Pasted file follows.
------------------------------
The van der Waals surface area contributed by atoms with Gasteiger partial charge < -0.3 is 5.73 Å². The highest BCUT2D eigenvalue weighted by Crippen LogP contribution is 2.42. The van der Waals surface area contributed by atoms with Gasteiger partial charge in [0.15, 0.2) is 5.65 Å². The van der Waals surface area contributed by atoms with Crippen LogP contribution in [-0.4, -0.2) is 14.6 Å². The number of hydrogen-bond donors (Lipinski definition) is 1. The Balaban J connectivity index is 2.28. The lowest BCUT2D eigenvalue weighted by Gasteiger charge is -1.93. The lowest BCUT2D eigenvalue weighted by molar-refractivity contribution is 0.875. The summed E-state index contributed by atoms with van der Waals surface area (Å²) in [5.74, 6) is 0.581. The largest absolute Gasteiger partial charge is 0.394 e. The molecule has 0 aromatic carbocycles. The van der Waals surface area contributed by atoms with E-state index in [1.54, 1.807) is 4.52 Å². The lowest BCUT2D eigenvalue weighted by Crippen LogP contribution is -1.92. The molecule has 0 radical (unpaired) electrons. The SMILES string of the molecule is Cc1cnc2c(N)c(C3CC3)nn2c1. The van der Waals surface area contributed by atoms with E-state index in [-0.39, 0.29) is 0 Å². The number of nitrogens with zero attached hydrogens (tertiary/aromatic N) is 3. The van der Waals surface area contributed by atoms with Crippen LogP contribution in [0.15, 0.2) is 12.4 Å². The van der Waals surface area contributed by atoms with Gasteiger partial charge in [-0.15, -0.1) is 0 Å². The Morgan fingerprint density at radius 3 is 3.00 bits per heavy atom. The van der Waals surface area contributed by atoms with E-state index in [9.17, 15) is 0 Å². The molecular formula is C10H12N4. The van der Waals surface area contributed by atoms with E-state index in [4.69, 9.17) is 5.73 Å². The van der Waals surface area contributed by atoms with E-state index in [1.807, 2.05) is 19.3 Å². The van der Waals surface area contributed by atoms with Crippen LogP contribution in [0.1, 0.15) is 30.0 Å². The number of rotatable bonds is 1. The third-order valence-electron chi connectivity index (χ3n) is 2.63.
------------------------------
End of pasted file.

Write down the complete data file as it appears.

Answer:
The van der Waals surface area contributed by atoms with Gasteiger partial charge < -0.3 is 5.73 Å². The highest BCUT2D eigenvalue weighted by Crippen LogP contribution is 2.42. The van der Waals surface area contributed by atoms with Gasteiger partial charge in [0.15, 0.2) is 5.65 Å². The van der Waals surface area contributed by atoms with Crippen LogP contribution in [-0.4, -0.2) is 14.6 Å². The number of hydrogen-bond donors (Lipinski definition) is 1. The Balaban J connectivity index is 2.28. The lowest BCUT2D eigenvalue weighted by Gasteiger charge is -1.93. The lowest BCUT2D eigenvalue weighted by molar-refractivity contribution is 0.875. The summed E-state index contributed by atoms with van der Waals surface area (Å²) in [5.74, 6) is 0.581. The largest absolute Gasteiger partial charge is 0.394 e. The molecule has 0 aromatic carbocycles. The van der Waals surface area contributed by atoms with E-state index in [1.54, 1.807) is 4.52 Å². The lowest BCUT2D eigenvalue weighted by Crippen LogP contribution is -1.92. The molecule has 0 radical (unpaired) electrons. The SMILES string of the molecule is Cc1cnc2c(N)c(C3CC3)nn2c1. The van der Waals surface area contributed by atoms with E-state index in [-0.39, 0.29) is 0 Å². The number of nitrogens with zero attached hydrogens (tertiary/aromatic N) is 3. The van der Waals surface area contributed by atoms with Crippen LogP contribution in [0.15, 0.2) is 12.4 Å². The van der Waals surface area contributed by atoms with Gasteiger partial charge in [-0.15, -0.1) is 0 Å². The Morgan fingerprint density at radius 3 is 3.00 bits per heavy atom. The van der Waals surface area contributed by atoms with E-state index in [9.17, 15) is 0 Å². The molecular formula is C10H12N4. The van der Waals surface area contributed by atoms with E-state index in [4.69, 9.17) is 5.73 Å². The van der Waals surface area contributed by atoms with E-state index in [1.807, 2.05) is 19.3 Å². The van der Waals surface area contributed by atoms with Crippen LogP contribution in [0.1, 0.15) is 30.0 Å². The number of rotatable bonds is 1. The third-order valence-electron chi connectivity index (χ3n) is 2.63.